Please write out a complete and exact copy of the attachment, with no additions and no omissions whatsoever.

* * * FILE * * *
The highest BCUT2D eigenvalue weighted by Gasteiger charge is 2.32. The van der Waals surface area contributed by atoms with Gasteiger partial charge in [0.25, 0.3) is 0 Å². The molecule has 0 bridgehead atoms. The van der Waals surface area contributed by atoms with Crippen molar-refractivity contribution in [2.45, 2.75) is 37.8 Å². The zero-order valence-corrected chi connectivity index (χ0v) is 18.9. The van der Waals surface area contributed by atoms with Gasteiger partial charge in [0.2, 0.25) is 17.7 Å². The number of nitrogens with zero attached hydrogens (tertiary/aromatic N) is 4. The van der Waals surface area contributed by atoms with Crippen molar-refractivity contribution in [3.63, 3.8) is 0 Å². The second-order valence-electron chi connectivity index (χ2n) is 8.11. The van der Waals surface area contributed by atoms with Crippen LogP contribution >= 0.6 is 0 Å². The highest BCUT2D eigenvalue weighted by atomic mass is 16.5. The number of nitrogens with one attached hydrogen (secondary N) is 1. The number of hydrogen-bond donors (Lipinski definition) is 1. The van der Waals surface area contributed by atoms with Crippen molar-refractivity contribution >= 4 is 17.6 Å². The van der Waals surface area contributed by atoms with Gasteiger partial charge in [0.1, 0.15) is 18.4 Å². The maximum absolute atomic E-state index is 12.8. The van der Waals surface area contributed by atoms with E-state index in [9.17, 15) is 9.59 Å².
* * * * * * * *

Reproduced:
The highest BCUT2D eigenvalue weighted by Gasteiger charge is 2.32. The van der Waals surface area contributed by atoms with Gasteiger partial charge in [0.25, 0.3) is 0 Å². The molecule has 0 bridgehead atoms. The van der Waals surface area contributed by atoms with Crippen molar-refractivity contribution in [2.45, 2.75) is 37.8 Å². The zero-order valence-corrected chi connectivity index (χ0v) is 18.9. The van der Waals surface area contributed by atoms with Gasteiger partial charge in [0.2, 0.25) is 17.7 Å². The number of nitrogens with zero attached hydrogens (tertiary/aromatic N) is 4. The van der Waals surface area contributed by atoms with Crippen molar-refractivity contribution in [3.63, 3.8) is 0 Å². The second-order valence-electron chi connectivity index (χ2n) is 8.11. The van der Waals surface area contributed by atoms with Crippen LogP contribution >= 0.6 is 0 Å². The highest BCUT2D eigenvalue weighted by atomic mass is 16.5. The number of nitrogens with one attached hydrogen (secondary N) is 1. The number of hydrogen-bond donors (Lipinski definition) is 1. The van der Waals surface area contributed by atoms with Crippen molar-refractivity contribution >= 4 is 17.6 Å². The van der Waals surface area contributed by atoms with Gasteiger partial charge in [0.1, 0.15) is 18.4 Å². The maximum absolute atomic E-state index is 12.8. The van der Waals surface area contributed by atoms with E-state index in [9.17, 15) is 9.59 Å².